Table of Contents

“Dear Evan Hansen” premieres Friday, the movie version of one of Broadway’s biggest hits in recent memory. While some critics have attacked the movie for casting decisions or for letting its hero off the hook, such complaints are missing the point. This movie has a powerful and fundamental honesty that resonates. And its primary message — that mental health disorders are real, common and treatable — will likely be a lifesaver for countless young people. Millions of kids in this country who are struggling with their mental health don’t get identified or treated, increasing the risk of later depression, school failure, substance abuse and even suicide.

I’m not a passive bystander: I’ve treated thousands of young people in my 30-plus years as a child and adolescent psychiatrist.

I’m not a passive bystander: I’ve treated thousands of young people in my 30-plus years as a child and adolescent psychiatrist. I provided consultation on mental health themes during the Broadway musical’s development — and loved the finished project so much I saw it three times in the theater. The musical beautifully captures the struggles of being a parent of young people with mental health problems. I appreciated the way the “invisible” struggles of teenagers hiding their reality from their peers became a cause other teenagers could get behind.

And I’m thrilled that the movie will help this story continue to have an impact on young people.

We are seeing more and more star athletes and celebrities opening up about the importance of mental health and their own personal struggles. This openness and increased public awareness are a testament to years of mental health advocacy. But teenagers still lack authentic, nuanced and positive depictions of their emotional lives. They need stories about how it’s OK to hurt, it’s OK to be honest about it, it’s OK to ask for help. Stories that show there aren’t quick fixes.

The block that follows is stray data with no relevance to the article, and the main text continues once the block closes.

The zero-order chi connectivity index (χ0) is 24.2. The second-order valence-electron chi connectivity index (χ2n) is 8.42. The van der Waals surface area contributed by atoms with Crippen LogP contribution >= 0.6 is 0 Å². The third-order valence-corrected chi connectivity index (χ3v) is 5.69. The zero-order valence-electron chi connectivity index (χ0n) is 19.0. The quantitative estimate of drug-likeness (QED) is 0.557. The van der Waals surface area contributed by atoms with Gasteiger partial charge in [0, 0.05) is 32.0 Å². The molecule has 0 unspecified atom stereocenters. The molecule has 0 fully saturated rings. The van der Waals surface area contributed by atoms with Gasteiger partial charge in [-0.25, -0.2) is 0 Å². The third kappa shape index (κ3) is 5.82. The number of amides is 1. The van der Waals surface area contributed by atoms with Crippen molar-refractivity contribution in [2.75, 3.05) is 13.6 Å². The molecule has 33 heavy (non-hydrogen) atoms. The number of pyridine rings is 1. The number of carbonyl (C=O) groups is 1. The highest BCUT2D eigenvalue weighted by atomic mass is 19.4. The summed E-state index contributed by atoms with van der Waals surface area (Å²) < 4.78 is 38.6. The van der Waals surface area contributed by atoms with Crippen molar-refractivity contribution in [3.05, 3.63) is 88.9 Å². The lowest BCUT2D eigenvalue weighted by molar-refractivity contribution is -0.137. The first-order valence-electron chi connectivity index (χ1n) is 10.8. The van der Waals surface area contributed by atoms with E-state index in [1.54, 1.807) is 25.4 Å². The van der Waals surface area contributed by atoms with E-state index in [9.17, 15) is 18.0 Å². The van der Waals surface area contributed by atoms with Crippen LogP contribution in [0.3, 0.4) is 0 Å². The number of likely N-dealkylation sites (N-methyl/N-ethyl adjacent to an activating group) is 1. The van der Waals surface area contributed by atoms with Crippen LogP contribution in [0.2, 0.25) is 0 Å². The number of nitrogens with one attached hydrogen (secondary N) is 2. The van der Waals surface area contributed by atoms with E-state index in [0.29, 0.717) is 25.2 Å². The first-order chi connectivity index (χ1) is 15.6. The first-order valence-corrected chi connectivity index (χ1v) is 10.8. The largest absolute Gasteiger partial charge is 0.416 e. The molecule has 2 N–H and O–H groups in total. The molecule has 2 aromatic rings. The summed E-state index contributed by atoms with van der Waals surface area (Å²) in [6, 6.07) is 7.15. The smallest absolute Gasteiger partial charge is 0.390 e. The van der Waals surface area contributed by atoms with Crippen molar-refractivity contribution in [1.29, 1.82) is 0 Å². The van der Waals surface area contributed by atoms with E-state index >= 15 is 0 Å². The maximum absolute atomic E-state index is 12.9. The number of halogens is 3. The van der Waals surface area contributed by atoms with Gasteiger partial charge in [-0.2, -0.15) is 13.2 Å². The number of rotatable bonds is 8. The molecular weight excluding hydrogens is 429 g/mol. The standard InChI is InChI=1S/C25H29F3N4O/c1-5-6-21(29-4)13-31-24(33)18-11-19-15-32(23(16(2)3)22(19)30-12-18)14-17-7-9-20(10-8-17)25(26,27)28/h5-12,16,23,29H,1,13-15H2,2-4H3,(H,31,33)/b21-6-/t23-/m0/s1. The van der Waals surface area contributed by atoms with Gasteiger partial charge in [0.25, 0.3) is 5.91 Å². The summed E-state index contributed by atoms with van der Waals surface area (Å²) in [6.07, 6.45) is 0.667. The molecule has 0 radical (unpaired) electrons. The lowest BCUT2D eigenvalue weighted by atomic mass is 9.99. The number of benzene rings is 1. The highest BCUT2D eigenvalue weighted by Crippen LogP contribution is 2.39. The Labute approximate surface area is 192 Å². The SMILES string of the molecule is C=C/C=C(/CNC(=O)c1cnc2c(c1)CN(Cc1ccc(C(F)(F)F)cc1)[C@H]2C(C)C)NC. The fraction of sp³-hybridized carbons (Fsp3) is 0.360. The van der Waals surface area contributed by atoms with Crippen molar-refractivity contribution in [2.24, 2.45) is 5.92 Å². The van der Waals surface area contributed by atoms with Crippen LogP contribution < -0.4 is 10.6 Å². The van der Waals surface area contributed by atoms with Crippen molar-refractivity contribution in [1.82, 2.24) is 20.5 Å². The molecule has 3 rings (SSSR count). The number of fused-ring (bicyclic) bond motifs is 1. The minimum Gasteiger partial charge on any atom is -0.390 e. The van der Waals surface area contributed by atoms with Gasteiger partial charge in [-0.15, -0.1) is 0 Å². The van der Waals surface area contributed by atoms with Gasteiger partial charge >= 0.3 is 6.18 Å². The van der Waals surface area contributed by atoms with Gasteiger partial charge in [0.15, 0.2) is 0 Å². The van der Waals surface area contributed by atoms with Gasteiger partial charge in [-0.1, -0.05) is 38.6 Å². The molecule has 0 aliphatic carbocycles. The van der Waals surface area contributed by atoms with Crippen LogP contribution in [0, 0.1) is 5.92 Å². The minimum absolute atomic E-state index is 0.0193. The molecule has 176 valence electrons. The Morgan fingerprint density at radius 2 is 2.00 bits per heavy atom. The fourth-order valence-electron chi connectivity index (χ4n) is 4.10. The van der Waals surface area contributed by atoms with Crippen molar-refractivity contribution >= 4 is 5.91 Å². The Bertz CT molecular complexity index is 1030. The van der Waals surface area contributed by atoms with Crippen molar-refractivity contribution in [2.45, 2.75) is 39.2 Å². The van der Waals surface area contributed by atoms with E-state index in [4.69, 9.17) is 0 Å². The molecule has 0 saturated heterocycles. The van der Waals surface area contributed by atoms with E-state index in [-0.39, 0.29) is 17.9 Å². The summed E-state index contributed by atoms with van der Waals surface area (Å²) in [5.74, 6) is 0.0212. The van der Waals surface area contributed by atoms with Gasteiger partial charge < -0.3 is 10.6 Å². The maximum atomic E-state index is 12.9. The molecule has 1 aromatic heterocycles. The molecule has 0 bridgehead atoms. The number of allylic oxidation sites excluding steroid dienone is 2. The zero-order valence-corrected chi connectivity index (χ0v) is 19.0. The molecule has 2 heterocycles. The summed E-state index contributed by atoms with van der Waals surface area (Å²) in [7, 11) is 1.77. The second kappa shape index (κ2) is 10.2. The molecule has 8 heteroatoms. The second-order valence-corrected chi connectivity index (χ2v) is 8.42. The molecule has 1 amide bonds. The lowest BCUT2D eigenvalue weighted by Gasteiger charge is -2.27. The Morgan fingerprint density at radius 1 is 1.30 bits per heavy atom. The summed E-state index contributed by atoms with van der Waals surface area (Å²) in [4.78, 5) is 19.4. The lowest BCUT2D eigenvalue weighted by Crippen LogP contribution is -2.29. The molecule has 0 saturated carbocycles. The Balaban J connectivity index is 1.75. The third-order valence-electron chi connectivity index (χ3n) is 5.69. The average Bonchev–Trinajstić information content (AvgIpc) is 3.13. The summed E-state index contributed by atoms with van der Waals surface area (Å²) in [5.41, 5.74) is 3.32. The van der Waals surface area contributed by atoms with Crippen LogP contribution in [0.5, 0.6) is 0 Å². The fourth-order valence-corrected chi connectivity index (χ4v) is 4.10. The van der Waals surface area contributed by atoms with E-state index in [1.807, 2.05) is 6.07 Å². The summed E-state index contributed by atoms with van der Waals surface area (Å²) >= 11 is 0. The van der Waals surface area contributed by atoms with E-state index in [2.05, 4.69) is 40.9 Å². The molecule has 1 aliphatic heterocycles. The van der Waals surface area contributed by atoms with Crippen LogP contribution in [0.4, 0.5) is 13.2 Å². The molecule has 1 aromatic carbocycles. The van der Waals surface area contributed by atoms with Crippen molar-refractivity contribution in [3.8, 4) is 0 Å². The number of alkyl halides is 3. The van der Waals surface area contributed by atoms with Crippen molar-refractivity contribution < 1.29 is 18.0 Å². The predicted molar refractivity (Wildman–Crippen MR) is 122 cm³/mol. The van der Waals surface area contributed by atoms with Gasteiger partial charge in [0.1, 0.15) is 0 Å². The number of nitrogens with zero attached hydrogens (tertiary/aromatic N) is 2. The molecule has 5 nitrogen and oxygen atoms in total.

That is why “Dear Evan Hansen” is so valuable. I can’t recall a more evocative and revealing portrait of adolescents who struggle, parents who struggle to raise them, and the real impact of mental health disorders on our young people.

The film lets us see that anxiety disorders are equal-opportunity conditions, affect both the seeming outsiders like Evan and the more traditional high achievers like class president Alana. It explores the power of social media for good and bad.

But most potent of all, it shows that even good people make bad decisions, especially in situations where all the options are painful. It presents adolescents who make bad choices as forgivable. And it presents making those choices as a part of adolescence. This is important because adolescents often feel they’re doomed by a mistake — that’s part of the intensity of emotions that comes with their stage of brain development.

When Evan lies to Connor’s desperate, devastated parents — pretending that he was their son’s friend — he does it because he can’t bear to disappoint them. But we then watch as Evan goes from being trapped by his lie to being seduced by the warmth of this new family. And when his lie goes viral, we watch him, painfully, get into bigger and bigger trouble.

Evan’s journey is more Shakespeare than Horatio Alger — but that’s the point. It doesn’t have a phony Hollywood ending. But it does have growth and learning and hope for our hero, and for his peers in high school.

Hopefully, it resonates with the millions of real teens out there who feel they are also outsiders, “tapping on the glass,” particularly those who are struggling to find themselves while coping with an anxiety disorder. Finding yourself — helping yourself — amid the tumult and the mixed messages of adolescence is hard for even the most well-adjusted teen. It is a real challenge for those who struggle with unseen problems such as anxiety or depression.

When I speak about child and adolescent mental health, I often note that an estimated 1 in 5 young people in the U.S. struggles with a mental health or learning disorder. But numbers don’t touch the heart the way stories do. And that’s why the nuanced, understanding and ultimately undeniable story of “Dear Evan Hansen” is so important.